At one point, the LAN in my office became so full that we actually ran out of IP addresses! This made it very difficult to add new machines to the network -- if anyone requested an IP address, they would be put on a waiting list and given an assignment when an IP address finally became available. But, because of the shortage, few people were ever willing to voluntarily return an IP address to the pool of unallocated addresses when a machine was decomissioned.
The network people tried to recover unused IP addresses by pinging every IP address on our network once every day, and reclaiming any addresses that were idle for more than a month. The hope was that decommissioned machine would have its IP address recycled as soon as the ping program realized that the address was idle. In response, some people tried to hold on to their IP addresses by configuring their machines to use all of them at the same time!
To combat this, I wrote mhsearch, a little Perl program that pings each host on the network and determines the IP-to-MAC address mapping by looking at the kernel's ARP cache. It reports any MAC address responding to more than a single IP address, as shown in this sample run:
CAMB:/home/jelson(441) ./mhsearch.pl 126.96.36.199/23 Scanning IP network 188.8.131.52, mask len 23 (510 hosts + 1 broadcast address) pinging up through 184.108.40.206... pinging up through 220.127.116.11... pinging up through 18.104.22.168... pinging up through 22.214.171.124... [...] pinging up through 126.96.36.199... pinging broadcast address... Duplicates found: 00:80:5f:50:1a:83 is using dcrtcsbdev, livewire-dev 08:00:20:1a:f7:66 is using sunny, nsb 08:00:20:8c:f3:e3 is using sundavid, nextdavid, xray, ultra, fly(In case you're wondering, the network people did finally resolve the IP shortage by switching as many machines as possible to DHCP, and redesigning the network so that our LAN would have a larger block of IP addresses allocated to it.)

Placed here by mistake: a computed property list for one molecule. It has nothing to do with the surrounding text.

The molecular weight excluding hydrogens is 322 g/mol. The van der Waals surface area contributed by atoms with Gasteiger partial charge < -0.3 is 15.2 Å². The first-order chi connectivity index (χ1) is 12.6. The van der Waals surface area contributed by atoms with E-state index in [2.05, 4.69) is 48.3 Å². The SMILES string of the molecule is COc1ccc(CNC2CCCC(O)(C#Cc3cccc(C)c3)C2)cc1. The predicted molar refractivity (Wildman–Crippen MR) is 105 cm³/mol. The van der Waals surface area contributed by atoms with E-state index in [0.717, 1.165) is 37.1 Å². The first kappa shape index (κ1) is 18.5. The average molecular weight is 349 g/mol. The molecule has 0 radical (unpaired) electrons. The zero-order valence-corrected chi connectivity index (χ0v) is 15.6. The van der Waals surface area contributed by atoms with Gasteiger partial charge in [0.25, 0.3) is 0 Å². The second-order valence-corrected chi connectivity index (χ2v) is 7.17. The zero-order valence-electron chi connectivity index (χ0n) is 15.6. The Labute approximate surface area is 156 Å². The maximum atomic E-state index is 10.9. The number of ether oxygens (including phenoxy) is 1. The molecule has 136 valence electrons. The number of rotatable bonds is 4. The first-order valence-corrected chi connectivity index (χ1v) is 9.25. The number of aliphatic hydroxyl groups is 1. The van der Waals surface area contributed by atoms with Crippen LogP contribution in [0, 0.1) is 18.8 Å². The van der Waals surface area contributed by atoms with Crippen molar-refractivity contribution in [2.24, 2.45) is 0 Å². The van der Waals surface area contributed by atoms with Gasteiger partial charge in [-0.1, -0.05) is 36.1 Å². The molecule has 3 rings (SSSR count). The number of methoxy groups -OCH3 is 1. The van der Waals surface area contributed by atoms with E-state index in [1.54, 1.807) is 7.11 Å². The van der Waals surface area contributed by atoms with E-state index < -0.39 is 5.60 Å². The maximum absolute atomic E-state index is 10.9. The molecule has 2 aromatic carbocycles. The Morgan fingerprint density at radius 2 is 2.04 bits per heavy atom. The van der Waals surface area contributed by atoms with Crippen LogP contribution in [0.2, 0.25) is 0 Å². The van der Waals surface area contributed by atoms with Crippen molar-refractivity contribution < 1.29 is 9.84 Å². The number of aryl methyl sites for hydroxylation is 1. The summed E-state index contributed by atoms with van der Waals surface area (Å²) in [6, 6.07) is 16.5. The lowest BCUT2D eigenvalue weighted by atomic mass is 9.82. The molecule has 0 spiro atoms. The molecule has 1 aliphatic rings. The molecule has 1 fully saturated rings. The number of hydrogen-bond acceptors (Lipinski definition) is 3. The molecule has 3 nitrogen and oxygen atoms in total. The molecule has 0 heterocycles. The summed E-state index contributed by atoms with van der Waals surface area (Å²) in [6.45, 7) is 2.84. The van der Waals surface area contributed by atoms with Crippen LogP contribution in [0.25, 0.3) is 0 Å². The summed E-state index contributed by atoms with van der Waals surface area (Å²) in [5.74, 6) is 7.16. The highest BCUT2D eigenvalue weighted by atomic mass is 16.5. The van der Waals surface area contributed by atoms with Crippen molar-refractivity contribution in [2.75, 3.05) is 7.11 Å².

Note, this program does *not* scan for IP address collisions (i.e., a single IP address being used by more than one host). It does the opposite: scan for a single host using more than one IP address.
mhsearch does not verify that the given network number and subnet mask length are valid.
There is no guarantee that hosts will remain in the ARP cache in between the time when they are pinged and when the ARP cache is checked. If there is a lot of network activity on the machine during mhsearch's operation, some ARP mappings may be lost.
Of course, mhsearch can only find multihomed hosts on a locally connected datalink network. It cannot scan networks through a router.
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